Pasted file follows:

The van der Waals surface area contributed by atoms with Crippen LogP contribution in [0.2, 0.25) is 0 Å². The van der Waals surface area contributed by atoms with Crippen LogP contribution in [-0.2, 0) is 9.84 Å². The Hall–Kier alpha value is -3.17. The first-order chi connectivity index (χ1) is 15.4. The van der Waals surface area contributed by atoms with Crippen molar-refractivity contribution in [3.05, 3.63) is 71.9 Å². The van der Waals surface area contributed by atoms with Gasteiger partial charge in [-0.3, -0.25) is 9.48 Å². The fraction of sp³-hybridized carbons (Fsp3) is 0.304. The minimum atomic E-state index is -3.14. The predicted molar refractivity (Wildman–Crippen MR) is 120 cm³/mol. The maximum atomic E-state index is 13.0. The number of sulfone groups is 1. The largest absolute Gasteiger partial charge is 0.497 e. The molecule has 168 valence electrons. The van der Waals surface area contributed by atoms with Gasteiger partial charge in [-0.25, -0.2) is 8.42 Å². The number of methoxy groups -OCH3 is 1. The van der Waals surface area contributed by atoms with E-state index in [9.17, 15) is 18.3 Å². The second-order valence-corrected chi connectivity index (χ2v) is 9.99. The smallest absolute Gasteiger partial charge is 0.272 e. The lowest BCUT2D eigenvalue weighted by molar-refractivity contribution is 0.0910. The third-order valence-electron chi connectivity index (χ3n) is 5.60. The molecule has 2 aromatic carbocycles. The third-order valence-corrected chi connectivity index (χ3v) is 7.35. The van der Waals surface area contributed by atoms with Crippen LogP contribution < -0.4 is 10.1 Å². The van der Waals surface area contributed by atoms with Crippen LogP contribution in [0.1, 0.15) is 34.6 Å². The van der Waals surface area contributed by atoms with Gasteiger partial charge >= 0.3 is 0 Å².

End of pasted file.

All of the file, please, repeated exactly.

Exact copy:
The van der Waals surface area contributed by atoms with Crippen LogP contribution in [0.2, 0.25) is 0 Å². The van der Waals surface area contributed by atoms with Crippen LogP contribution in [-0.2, 0) is 9.84 Å². The Hall–Kier alpha value is -3.17. The first-order chi connectivity index (χ1) is 15.4. The van der Waals surface area contributed by atoms with Crippen molar-refractivity contribution in [3.05, 3.63) is 71.9 Å². The van der Waals surface area contributed by atoms with Gasteiger partial charge in [-0.3, -0.25) is 9.48 Å². The fraction of sp³-hybridized carbons (Fsp3) is 0.304. The minimum atomic E-state index is -3.14. The predicted molar refractivity (Wildman–Crippen MR) is 120 cm³/mol. The maximum atomic E-state index is 13.0. The number of sulfone groups is 1. The largest absolute Gasteiger partial charge is 0.497 e. The molecule has 168 valence electrons. The van der Waals surface area contributed by atoms with Gasteiger partial charge in [-0.25, -0.2) is 8.42 Å². The number of methoxy groups -OCH3 is 1. The van der Waals surface area contributed by atoms with E-state index in [9.17, 15) is 18.3 Å². The second-order valence-corrected chi connectivity index (χ2v) is 9.99. The smallest absolute Gasteiger partial charge is 0.272 e. The lowest BCUT2D eigenvalue weighted by molar-refractivity contribution is 0.0910. The third-order valence-electron chi connectivity index (χ3n) is 5.60. The molecule has 2 aromatic carbocycles. The third-order valence-corrected chi connectivity index (χ3v) is 7.35. The van der Waals surface area contributed by atoms with Crippen LogP contribution < -0.4 is 10.1 Å². The van der Waals surface area contributed by atoms with Crippen LogP contribution in [0.1, 0.15) is 34.6 Å². The van der Waals surface area contributed by atoms with Gasteiger partial charge >= 0.3 is 0 Å².